Beppe Severgnini: A word of advice for my nervous German friends

Italian journalist Beppe Severgnini asks the Germans to be less nervous in the Financial Times and the Corriere della Sera (in English).

I can see why the Germans are close to panic: they’ve never had it so good and they don’t want to lose it, because of some “lazy southerners”. They are not far from the truth but, conveniently,  they forget that they owe their wealth to the lazy southerners financing their well-being, by buying their products, among others. During a recent trip across Italy, I was struck by the high proportion of high-end BMWs circulating in northern Italy – probably the highest proportion of German luxury cars outside Germany. So, southerners may be messing up their own economies, but they spend a considerable proportion of their money with Germany, and not only on cars. From a strictly business point of view, it makes sense to help your best customers overcome temporary difficulties, particularly when it’s not going to cost you real money: contrary to what the German tabloids say, all these financial manoeuvres are loans, not donations. And they are not giving real money, which may enter the financial circuit, therefore there is little chance of fueling inflation.

As for calming down jittery markets, Switzerland performed a flawless manoeuvre a few weeks ago: the Swiss Franc was skyrocketing out of control, because the markets were panicking over the euro, making Swiss products too expensive for export. The Swiss central bank stepped in, announcing that it was going to make UNLIMITED funds available to lower the value of the Swiss Franc. They managed to get the situation under control in a matter of a few days: no speculator can afford to bet against a central bank, as it can emit unlimited funds in its own currency, for as long as it takes.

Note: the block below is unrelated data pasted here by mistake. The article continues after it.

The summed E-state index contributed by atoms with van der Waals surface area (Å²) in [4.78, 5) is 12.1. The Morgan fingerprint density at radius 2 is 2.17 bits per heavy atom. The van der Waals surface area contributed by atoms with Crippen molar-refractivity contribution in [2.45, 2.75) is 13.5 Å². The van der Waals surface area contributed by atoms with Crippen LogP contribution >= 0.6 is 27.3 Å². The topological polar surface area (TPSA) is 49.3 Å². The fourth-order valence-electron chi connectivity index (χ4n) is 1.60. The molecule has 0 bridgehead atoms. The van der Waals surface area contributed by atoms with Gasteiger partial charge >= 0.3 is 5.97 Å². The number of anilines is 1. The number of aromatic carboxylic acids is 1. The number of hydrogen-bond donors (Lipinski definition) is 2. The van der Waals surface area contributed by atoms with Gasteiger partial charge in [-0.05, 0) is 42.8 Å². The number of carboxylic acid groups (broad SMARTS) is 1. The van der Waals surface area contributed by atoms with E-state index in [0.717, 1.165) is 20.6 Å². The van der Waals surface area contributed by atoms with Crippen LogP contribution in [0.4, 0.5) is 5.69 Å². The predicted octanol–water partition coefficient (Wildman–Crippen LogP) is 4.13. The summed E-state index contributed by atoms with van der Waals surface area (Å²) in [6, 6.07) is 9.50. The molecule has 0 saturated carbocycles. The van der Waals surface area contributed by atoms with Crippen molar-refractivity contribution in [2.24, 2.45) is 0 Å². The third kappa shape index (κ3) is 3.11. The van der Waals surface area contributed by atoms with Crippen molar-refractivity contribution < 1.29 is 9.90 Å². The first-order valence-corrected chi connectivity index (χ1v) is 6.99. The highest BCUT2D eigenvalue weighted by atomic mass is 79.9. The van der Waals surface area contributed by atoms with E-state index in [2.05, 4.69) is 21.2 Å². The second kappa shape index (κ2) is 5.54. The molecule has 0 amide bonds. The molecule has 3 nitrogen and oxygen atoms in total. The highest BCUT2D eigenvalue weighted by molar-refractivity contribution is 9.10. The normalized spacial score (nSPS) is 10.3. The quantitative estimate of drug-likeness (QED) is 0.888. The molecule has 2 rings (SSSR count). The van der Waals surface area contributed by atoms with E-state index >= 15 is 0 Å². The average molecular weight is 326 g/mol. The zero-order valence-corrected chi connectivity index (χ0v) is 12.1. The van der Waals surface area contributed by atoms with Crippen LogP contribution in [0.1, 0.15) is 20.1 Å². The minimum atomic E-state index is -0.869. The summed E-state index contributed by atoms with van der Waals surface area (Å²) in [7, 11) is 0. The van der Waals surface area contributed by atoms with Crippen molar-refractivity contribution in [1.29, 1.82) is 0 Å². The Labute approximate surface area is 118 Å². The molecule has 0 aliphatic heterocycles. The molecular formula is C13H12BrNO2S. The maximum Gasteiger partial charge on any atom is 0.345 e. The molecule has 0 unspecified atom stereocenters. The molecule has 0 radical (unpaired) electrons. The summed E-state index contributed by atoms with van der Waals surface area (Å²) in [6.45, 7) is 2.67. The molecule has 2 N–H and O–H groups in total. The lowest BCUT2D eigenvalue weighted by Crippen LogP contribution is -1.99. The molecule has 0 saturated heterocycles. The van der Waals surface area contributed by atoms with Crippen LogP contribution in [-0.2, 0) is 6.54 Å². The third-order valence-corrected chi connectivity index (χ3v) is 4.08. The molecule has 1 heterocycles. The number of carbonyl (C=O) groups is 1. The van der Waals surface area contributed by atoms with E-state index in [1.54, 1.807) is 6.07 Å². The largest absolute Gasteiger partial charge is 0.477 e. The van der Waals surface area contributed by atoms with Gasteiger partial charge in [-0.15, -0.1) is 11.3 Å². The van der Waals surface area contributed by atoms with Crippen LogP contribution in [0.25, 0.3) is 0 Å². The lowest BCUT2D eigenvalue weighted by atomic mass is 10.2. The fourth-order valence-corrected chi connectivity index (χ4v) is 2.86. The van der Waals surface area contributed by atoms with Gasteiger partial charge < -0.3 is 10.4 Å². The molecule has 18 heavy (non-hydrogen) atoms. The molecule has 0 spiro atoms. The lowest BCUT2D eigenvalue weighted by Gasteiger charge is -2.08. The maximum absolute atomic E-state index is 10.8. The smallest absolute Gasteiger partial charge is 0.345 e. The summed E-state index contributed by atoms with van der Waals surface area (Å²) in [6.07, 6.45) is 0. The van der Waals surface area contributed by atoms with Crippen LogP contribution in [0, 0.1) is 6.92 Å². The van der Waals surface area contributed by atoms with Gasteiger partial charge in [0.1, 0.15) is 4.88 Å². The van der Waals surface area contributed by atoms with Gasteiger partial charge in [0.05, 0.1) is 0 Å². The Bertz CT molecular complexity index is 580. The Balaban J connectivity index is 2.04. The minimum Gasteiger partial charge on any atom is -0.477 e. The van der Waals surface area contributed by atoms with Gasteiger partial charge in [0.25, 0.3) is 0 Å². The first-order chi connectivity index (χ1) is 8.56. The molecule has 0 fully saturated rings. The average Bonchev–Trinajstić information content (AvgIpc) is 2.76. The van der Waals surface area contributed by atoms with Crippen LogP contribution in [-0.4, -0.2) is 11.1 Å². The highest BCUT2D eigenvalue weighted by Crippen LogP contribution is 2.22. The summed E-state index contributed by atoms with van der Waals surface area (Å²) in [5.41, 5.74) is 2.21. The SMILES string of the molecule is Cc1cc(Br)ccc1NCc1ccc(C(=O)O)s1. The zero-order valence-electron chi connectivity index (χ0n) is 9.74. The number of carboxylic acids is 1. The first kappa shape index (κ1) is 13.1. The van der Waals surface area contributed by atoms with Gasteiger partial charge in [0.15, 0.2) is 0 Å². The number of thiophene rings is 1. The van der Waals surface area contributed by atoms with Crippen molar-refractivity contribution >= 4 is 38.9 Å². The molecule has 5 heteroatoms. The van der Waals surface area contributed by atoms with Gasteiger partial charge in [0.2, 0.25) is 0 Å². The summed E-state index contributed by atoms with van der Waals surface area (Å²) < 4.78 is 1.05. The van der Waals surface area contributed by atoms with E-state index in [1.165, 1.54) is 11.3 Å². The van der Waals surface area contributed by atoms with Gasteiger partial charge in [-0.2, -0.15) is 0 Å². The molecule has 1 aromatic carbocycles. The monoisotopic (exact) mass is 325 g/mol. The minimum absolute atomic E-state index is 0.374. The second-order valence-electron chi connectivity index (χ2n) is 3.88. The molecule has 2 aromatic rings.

As far as I can tell, the German point of view is that they are not willing to help rescue countries whose finances are out of control and which refuse to conduct reforms, because it would only be a temporary measure. You could go on forever, pumping money into Greece, but if the Greeks refuse to get their house in order, there will never be a light at the end of the tunnel. Berlusconi’s resignation, in Italy, was a necessary step to start getting the budget under control. Governments have to make agonising, unpopular decisions but, like with surgery, the swifter the operation, the quicker the recovery: if you have to cut a gangrenous finger, there is no point doing it a millimetre at a time, because the gangrene will just go on spreading and you will have to repeat the painful operation countless times, with uncertain results: governments have to stop unproductive or downright harmful expenditure and focus their resources on forward looking, productive investments. Keeping unnecessary layers of administration, just to provide public employment, is not only a waste, it’s actually harmful. The spurious administrations generate unnecessary paperwork and compel citizens to jump through hoops for the simplest of things: you need a paper to certify a paper which will be used to obtain a licence: abolish unnecessary paperwork and licences and all the paperwork that goes with it, and spend the money on health, education and infrastructure, which sorely need it, while allowing businesses and individuals to get on with their work, instead of wasting time and resources queueing up and sucking up to (or bribing) surly civil servants.

In the end, the Germans have the unenviable task of playing the tough doctor, who has to tell the patients that if they don’t want to swallow the bitter pill, they won’t get better. Let’s hope that they don’t lose their nerve and let the populists take over.

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